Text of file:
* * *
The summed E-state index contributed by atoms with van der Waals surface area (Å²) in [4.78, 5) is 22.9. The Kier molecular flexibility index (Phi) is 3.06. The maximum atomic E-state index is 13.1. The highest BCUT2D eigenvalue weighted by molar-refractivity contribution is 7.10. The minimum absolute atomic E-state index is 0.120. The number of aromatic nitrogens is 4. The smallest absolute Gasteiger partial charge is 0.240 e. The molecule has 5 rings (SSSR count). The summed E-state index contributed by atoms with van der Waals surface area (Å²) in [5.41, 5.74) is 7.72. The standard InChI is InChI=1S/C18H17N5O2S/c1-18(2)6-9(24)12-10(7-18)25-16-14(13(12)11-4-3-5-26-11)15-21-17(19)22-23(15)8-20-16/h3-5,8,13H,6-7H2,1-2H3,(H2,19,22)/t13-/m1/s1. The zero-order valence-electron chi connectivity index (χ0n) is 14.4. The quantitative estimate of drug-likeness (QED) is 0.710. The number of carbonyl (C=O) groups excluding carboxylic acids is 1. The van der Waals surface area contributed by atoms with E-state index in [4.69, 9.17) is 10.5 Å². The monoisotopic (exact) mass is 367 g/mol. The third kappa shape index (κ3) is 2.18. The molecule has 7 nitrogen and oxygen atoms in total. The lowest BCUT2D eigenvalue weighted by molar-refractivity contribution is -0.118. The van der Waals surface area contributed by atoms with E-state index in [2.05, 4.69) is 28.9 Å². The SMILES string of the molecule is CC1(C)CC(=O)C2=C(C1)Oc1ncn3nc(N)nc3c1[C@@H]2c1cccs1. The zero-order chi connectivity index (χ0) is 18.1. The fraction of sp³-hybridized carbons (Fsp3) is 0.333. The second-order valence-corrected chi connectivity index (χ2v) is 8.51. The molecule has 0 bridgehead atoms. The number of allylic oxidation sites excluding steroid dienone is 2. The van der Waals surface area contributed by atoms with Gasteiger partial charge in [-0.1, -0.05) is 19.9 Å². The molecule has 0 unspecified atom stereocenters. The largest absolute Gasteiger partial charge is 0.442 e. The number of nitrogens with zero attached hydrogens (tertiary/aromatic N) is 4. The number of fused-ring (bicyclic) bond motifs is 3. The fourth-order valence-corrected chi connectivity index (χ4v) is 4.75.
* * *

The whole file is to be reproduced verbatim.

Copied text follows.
The summed E-state index contributed by atoms with van der Waals surface area (Å²) in [4.78, 5) is 22.9. The Kier molecular flexibility index (Phi) is 3.06. The maximum atomic E-state index is 13.1. The highest BCUT2D eigenvalue weighted by molar-refractivity contribution is 7.10. The minimum absolute atomic E-state index is 0.120. The number of aromatic nitrogens is 4. The smallest absolute Gasteiger partial charge is 0.240 e. The molecule has 5 rings (SSSR count). The summed E-state index contributed by atoms with van der Waals surface area (Å²) in [5.41, 5.74) is 7.72. The standard InChI is InChI=1S/C18H17N5O2S/c1-18(2)6-9(24)12-10(7-18)25-16-14(13(12)11-4-3-5-26-11)15-21-17(19)22-23(15)8-20-16/h3-5,8,13H,6-7H2,1-2H3,(H2,19,22)/t13-/m1/s1. The zero-order valence-electron chi connectivity index (χ0n) is 14.4. The quantitative estimate of drug-likeness (QED) is 0.710. The number of carbonyl (C=O) groups excluding carboxylic acids is 1. The van der Waals surface area contributed by atoms with E-state index in [4.69, 9.17) is 10.5 Å². The monoisotopic (exact) mass is 367 g/mol. The third kappa shape index (κ3) is 2.18. The molecule has 7 nitrogen and oxygen atoms in total. The lowest BCUT2D eigenvalue weighted by molar-refractivity contribution is -0.118. The van der Waals surface area contributed by atoms with E-state index in [2.05, 4.69) is 28.9 Å². The SMILES string of the molecule is CC1(C)CC(=O)C2=C(C1)Oc1ncn3nc(N)nc3c1[C@@H]2c1cccs1. The zero-order chi connectivity index (χ0) is 18.1. The fraction of sp³-hybridized carbons (Fsp3) is 0.333. The second-order valence-corrected chi connectivity index (χ2v) is 8.51. The molecule has 0 bridgehead atoms. The number of allylic oxidation sites excluding steroid dienone is 2. The van der Waals surface area contributed by atoms with Gasteiger partial charge in [-0.1, -0.05) is 19.9 Å². The molecule has 0 unspecified atom stereocenters. The largest absolute Gasteiger partial charge is 0.442 e. The number of nitrogens with zero attached hydrogens (tertiary/aromatic N) is 4. The number of fused-ring (bicyclic) bond motifs is 3. The fourth-order valence-corrected chi connectivity index (χ4v) is 4.75.